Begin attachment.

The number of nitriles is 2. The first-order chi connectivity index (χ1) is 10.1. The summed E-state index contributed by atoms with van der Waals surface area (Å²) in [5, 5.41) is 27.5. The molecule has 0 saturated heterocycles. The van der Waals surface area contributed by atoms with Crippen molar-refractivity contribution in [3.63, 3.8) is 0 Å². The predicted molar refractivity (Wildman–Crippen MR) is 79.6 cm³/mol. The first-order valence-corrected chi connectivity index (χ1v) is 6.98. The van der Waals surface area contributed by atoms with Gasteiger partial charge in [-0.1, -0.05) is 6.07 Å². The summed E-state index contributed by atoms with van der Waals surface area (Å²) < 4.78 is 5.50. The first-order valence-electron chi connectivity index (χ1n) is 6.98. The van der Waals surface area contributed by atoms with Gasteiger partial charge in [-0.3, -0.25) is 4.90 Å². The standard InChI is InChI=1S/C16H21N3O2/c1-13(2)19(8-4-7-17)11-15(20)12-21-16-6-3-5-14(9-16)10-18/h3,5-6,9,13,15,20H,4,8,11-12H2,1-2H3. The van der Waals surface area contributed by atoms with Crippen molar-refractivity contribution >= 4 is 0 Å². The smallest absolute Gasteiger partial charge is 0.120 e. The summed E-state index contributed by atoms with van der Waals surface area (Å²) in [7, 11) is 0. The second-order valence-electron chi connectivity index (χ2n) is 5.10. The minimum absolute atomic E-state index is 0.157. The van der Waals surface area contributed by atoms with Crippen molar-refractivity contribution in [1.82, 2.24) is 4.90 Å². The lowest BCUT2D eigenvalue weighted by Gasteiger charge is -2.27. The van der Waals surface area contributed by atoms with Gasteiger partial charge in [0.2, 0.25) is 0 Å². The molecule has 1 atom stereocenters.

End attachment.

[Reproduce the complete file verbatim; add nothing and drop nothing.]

The number of nitriles is 2. The first-order chi connectivity index (χ1) is 10.1. The summed E-state index contributed by atoms with van der Waals surface area (Å²) in [5, 5.41) is 27.5. The molecule has 0 saturated heterocycles. The van der Waals surface area contributed by atoms with Crippen molar-refractivity contribution in [3.63, 3.8) is 0 Å². The predicted molar refractivity (Wildman–Crippen MR) is 79.6 cm³/mol. The first-order valence-corrected chi connectivity index (χ1v) is 6.98. The van der Waals surface area contributed by atoms with Gasteiger partial charge in [-0.1, -0.05) is 6.07 Å². The summed E-state index contributed by atoms with van der Waals surface area (Å²) < 4.78 is 5.50. The first-order valence-electron chi connectivity index (χ1n) is 6.98. The van der Waals surface area contributed by atoms with Gasteiger partial charge in [-0.3, -0.25) is 4.90 Å². The standard InChI is InChI=1S/C16H21N3O2/c1-13(2)19(8-4-7-17)11-15(20)12-21-16-6-3-5-14(9-16)10-18/h3,5-6,9,13,15,20H,4,8,11-12H2,1-2H3. The van der Waals surface area contributed by atoms with Crippen molar-refractivity contribution >= 4 is 0 Å². The smallest absolute Gasteiger partial charge is 0.120 e. The summed E-state index contributed by atoms with van der Waals surface area (Å²) in [7, 11) is 0. The second-order valence-electron chi connectivity index (χ2n) is 5.10. The minimum absolute atomic E-state index is 0.157. The van der Waals surface area contributed by atoms with Crippen molar-refractivity contribution in [1.82, 2.24) is 4.90 Å². The lowest BCUT2D eigenvalue weighted by Gasteiger charge is -2.27. The van der Waals surface area contributed by atoms with Gasteiger partial charge in [0.2, 0.25) is 0 Å². The molecule has 1 atom stereocenters.